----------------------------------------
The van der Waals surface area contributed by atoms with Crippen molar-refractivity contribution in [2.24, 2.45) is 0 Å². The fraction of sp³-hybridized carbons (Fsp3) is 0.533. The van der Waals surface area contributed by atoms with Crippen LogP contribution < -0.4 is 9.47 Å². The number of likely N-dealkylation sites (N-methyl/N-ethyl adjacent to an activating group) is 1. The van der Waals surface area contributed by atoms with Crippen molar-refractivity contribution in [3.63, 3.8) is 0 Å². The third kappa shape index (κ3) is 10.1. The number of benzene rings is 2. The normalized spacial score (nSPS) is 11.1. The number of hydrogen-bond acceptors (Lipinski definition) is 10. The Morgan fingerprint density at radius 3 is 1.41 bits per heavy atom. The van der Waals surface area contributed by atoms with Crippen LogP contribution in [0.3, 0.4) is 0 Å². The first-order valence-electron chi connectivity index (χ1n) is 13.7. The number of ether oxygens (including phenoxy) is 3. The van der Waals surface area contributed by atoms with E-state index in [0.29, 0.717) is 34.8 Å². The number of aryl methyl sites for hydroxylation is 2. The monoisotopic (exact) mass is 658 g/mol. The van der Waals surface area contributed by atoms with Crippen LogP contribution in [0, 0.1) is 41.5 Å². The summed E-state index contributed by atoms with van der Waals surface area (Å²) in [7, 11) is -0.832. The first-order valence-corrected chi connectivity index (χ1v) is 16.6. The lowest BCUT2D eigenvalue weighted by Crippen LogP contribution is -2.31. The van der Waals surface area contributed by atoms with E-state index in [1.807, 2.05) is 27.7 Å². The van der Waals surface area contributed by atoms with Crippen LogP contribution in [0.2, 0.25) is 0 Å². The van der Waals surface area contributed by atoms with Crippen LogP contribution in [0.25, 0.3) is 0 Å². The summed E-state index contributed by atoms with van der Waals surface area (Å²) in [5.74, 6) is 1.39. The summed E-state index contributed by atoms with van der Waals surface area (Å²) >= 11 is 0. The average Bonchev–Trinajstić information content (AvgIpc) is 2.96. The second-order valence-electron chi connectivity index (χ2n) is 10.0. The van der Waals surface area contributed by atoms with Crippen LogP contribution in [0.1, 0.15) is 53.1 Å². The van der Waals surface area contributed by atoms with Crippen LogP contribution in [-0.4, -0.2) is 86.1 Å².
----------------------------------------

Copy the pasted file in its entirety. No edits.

The van der Waals surface area contributed by atoms with Crippen molar-refractivity contribution in [2.24, 2.45) is 0 Å². The fraction of sp³-hybridized carbons (Fsp3) is 0.533. The van der Waals surface area contributed by atoms with Crippen LogP contribution < -0.4 is 9.47 Å². The number of likely N-dealkylation sites (N-methyl/N-ethyl adjacent to an activating group) is 1. The van der Waals surface area contributed by atoms with Crippen molar-refractivity contribution in [3.63, 3.8) is 0 Å². The third kappa shape index (κ3) is 10.1. The number of benzene rings is 2. The normalized spacial score (nSPS) is 11.1. The number of hydrogen-bond acceptors (Lipinski definition) is 10. The Morgan fingerprint density at radius 3 is 1.41 bits per heavy atom. The van der Waals surface area contributed by atoms with Crippen LogP contribution in [0.3, 0.4) is 0 Å². The first-order valence-electron chi connectivity index (χ1n) is 13.7. The number of ether oxygens (including phenoxy) is 3. The van der Waals surface area contributed by atoms with E-state index in [0.29, 0.717) is 34.8 Å². The number of aryl methyl sites for hydroxylation is 2. The monoisotopic (exact) mass is 658 g/mol. The van der Waals surface area contributed by atoms with Crippen LogP contribution in [0, 0.1) is 41.5 Å². The summed E-state index contributed by atoms with van der Waals surface area (Å²) in [7, 11) is -0.832. The first-order valence-corrected chi connectivity index (χ1v) is 16.6. The lowest BCUT2D eigenvalue weighted by Crippen LogP contribution is -2.31. The van der Waals surface area contributed by atoms with E-state index in [1.807, 2.05) is 27.7 Å². The van der Waals surface area contributed by atoms with Crippen LogP contribution in [0.2, 0.25) is 0 Å². The van der Waals surface area contributed by atoms with Crippen LogP contribution in [0.25, 0.3) is 0 Å². The summed E-state index contributed by atoms with van der Waals surface area (Å²) in [5.74, 6) is 1.39. The summed E-state index contributed by atoms with van der Waals surface area (Å²) >= 11 is 0. The average Bonchev–Trinajstić information content (AvgIpc) is 2.96. The second-order valence-electron chi connectivity index (χ2n) is 10.0. The van der Waals surface area contributed by atoms with Crippen LogP contribution in [0.1, 0.15) is 53.1 Å². The van der Waals surface area contributed by atoms with Crippen LogP contribution in [-0.4, -0.2) is 86.1 Å².